My next destination in Southern Laos was one of the UNESCO World Heritage sites in the country, the khmer ruins of Wat Phu Champasak. But like Bolaven Plateau, the site is at least an hour away, 46km from Pakse going south. It was still dark when I left my inn to head to Dao Heueng Market, where most of the transportation heading in and out of Pakse originates. I was planning to take the public transport this time but what worried me was my way back since I had to catch my 8pm bus ride to Vientiane that night.
I knew it would be more convenient if I hired a motorcycle but I decided not to hire my previous driver since he became too comfortable that at the end of our trip to Bolaven Plateau he asked me to buy him a load for his cellphone. This made me almost laugh when I said explicitly “No Way”. It is my usual practice to treat my guides for their meals and share my snacks as well which he may have misconstrued me. I asked him, “Didn’t I pay you earlier? Why don’t you use that money”. He said never mind and I just let ii slip away.
That morning, the saamlaw (a single sidecar motorbike seat) driver I hailed at the main street struck a conversation with me while we were on our way to the market and asked where I was heading. I told him I’m going to Wat Phu Champasak. It was obvious his English was limited. With a few hand signals and words “take me” there pointing his bike, he was suggesting that I hire him and his motorbike to go there. Asking how much, he told me the amount in Lao which I couldn’t understand. I immediately handed him a piece of paper and a pen to write down how much he would charge. We stopped by a lamp post. His middle age feature under the helmet reveled under the light of the lamp. He wrote USD 20 for the fee which is the same amount Lomee charged yesterday.
I knew it would be a lot cheaper if I go there by myself using public transport but what bothers me is the time going back. It would be a lot convenient if I had a driver at my disposal and I read in guides that I would still have to hire motorbikes at the town near Champasak to visit the Wat Phu ruins. So this would save me a lot of time. At first I thought we’d take the saamlaw all the way to Champasak, but we made a brief stop to what seems to be his house and we took his bike and drove down the highway while the first light started beaming on the horizon.
He told me his name was Ping. I tried talking to him more when we were speeding through the highway passing by a scenery of a village waking up, but he only responds with nods, smiles and short laughs. I doubt if he truly understands the words I say. The other English word I heard from him was “money” while rubbing his fingers together to say that I should pay for our gas when we refilled his bike’s tank. I just decided to keep quiet and just instructed him to stop for “food” on our way. The road was well paved, and the wind as we cut along was real cold. I really should have learned from yesterday that I should have brought a jacket.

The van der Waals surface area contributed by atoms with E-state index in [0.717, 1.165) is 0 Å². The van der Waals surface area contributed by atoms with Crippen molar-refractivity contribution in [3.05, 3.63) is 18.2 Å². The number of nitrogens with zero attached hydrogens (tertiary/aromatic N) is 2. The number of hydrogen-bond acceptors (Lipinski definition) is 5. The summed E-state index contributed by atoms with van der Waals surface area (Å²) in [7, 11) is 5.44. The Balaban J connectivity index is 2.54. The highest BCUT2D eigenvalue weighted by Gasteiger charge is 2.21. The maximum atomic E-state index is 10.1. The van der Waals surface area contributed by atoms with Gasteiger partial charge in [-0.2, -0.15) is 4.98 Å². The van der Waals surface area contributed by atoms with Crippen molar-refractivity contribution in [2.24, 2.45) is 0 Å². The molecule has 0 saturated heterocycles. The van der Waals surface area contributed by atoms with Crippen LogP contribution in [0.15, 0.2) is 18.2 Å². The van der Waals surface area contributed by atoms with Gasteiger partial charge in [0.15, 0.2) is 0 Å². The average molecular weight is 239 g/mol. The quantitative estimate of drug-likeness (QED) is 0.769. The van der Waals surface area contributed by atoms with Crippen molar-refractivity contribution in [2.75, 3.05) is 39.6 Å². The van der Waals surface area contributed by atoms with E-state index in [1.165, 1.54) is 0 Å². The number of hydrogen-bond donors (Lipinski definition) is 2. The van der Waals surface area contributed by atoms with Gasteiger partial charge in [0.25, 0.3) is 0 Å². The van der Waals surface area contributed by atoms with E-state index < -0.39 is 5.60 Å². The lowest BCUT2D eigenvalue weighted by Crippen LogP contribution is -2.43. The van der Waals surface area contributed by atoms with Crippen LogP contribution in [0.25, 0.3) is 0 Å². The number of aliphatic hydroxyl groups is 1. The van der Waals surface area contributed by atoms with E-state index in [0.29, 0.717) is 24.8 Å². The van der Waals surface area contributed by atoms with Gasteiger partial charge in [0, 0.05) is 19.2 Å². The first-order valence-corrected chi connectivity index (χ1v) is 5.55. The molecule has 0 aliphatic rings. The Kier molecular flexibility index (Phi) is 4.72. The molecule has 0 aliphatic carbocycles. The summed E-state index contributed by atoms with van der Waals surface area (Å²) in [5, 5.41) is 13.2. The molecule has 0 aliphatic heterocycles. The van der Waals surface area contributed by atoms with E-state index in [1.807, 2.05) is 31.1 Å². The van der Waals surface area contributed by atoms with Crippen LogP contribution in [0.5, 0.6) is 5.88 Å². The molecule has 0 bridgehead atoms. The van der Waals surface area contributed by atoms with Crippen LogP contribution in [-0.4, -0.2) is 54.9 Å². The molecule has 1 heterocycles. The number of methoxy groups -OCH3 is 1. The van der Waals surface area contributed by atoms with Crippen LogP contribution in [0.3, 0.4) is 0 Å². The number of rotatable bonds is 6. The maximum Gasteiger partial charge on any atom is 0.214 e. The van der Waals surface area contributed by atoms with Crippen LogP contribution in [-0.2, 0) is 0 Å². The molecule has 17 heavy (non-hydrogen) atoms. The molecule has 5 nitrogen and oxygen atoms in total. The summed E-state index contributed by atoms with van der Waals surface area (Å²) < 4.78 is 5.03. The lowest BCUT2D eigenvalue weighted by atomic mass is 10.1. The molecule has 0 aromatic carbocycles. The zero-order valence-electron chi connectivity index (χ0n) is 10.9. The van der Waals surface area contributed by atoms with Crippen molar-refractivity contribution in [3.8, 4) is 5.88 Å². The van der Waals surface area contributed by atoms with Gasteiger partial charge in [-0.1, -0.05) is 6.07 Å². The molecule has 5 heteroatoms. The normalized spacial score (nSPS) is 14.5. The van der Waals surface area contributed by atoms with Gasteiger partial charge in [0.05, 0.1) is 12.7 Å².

After at least an hour we reached the town of Ban Muang where we headed to the port. There was already a ferry waiting. The ferry, which carries people and vehicles is more like a group of canoes tied together to make a large raft. While there are eateries there, we decided to eat later and cross the river while the ferry is on the shore. We rolled our bikes in and waited for it to cross the great Mekong River. On the raft were several vendors wearing conical hats like those in vietnam. I tried talking to Ping again but only gets smiles and nods. I knew he was avoiding conversations as well. He’s just happy to smoke and play some tunes from his China phone as we sail across to other side. While I look at the river scenes of people having breakfast on the raft and smaller rafts, just fit enough to ferry a couple of bikes making their way across as well.
It was only a short ride that didn’t last long as half an hour. We only paid 8000 kip for our motorbike and as soon as we docked, we rolled of at the town of Ban Phaphin, just opposite of Ban Muang across. From here, it’s still a 12km ride to the main site of Wat Phu Champasak.
Ferdz Decena is an award-winning travel photographer, writer and blogger. His works has found print in publications such as Singapore Airlines’s Silver Kris, Philippine Airlines’ Mabuhay, Cebu Pacific’s Smile and Seair InFlight. He has also lent his expertise to various organizations like the Oceana Philippines, Lopez Group Foundation, Save the Children and World Vision, contributing quality images for their marketing materials.